Colchester's MP Will Quince has been speaking in parliament about his son Robert, who was stillborn four years ago this week.
The dad-of-two was speaking last night as part of a debate to mark baby loss awareness week.
His son Robert was stillborn in October 2014, and he has since been a campaigner on issues relating to parental bereavement.
He is a member of the All-Party Parliamentary Group on Baby Loss, and has been instrumental in pushing through the Parental Bereavement Bill earlier this year. The law means parents who lose a child, or have a stillbirth, are entitled to two weeks paid leave.
Video: Watch an excerpt from Will Quince's speech in Parliament yesterday
Mr Quince said:
"This is a particularly important and poignant week for me and my family, because it is four years ago this week that we lost our son, Robert. We will be marking his birthday on Friday, when he would have been four years old.
"On Sunday, my two daughters and I picked out the birthday cake that we will be sharing. Sadly, we are just one example of the families who are going through this experience week in and week out, up and down our country.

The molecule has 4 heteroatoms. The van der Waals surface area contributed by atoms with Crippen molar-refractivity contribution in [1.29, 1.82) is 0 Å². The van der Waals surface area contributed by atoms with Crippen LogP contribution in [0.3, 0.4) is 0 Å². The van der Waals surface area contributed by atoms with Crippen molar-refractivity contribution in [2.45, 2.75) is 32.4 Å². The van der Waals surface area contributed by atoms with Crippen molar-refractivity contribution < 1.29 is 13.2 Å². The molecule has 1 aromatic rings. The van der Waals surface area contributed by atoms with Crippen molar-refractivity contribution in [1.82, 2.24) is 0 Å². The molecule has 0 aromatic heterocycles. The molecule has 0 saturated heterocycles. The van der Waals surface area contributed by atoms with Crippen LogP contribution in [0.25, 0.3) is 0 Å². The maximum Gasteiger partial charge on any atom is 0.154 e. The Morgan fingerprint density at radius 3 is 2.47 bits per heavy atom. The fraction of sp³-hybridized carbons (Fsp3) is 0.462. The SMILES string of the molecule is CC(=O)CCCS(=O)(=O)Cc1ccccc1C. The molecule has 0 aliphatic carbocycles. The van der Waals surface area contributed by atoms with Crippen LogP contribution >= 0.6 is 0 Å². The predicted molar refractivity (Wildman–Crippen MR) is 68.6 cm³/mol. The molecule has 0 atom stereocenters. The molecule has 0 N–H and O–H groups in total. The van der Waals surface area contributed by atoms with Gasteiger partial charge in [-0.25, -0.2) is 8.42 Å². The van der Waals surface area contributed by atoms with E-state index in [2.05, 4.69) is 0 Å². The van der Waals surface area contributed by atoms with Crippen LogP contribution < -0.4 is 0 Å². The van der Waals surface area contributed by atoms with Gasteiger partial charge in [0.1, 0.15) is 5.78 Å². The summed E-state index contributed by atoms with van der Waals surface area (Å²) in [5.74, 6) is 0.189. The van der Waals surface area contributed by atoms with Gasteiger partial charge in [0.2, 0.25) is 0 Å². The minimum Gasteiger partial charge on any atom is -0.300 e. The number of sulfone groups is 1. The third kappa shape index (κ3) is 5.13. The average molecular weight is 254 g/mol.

"We should not underestimate the importance of talking about baby loss. This is why debates such as these are so important and powerful.
"Totally wrongly, baby loss is a massively taboo subject. We have made huge efforts over the past three and a half years to try to break the silence and the taboo by working with charities, organisations and health professionals, but the taboo still exists.
"It exists because we do not like talking about death, full stop, and particularly about the death of children or babies.
"It is important that we talk about it, however, because that little baby was a huge part of somebody’s life. It is part of their story and their journey, and to ignore it can cause irreparable issues.
"We must use the power of Parliament to break that taboo and talk about the issue, rather than crossing the street and avoiding someone who has suffered a stillbirth, miscarriage or neonatal death.
"We should talk to them about it. We should ask about their child and refer to them by their name, because people do want to talk. If they do not want to talk, they will tell us. It is really important that they should not be ignored."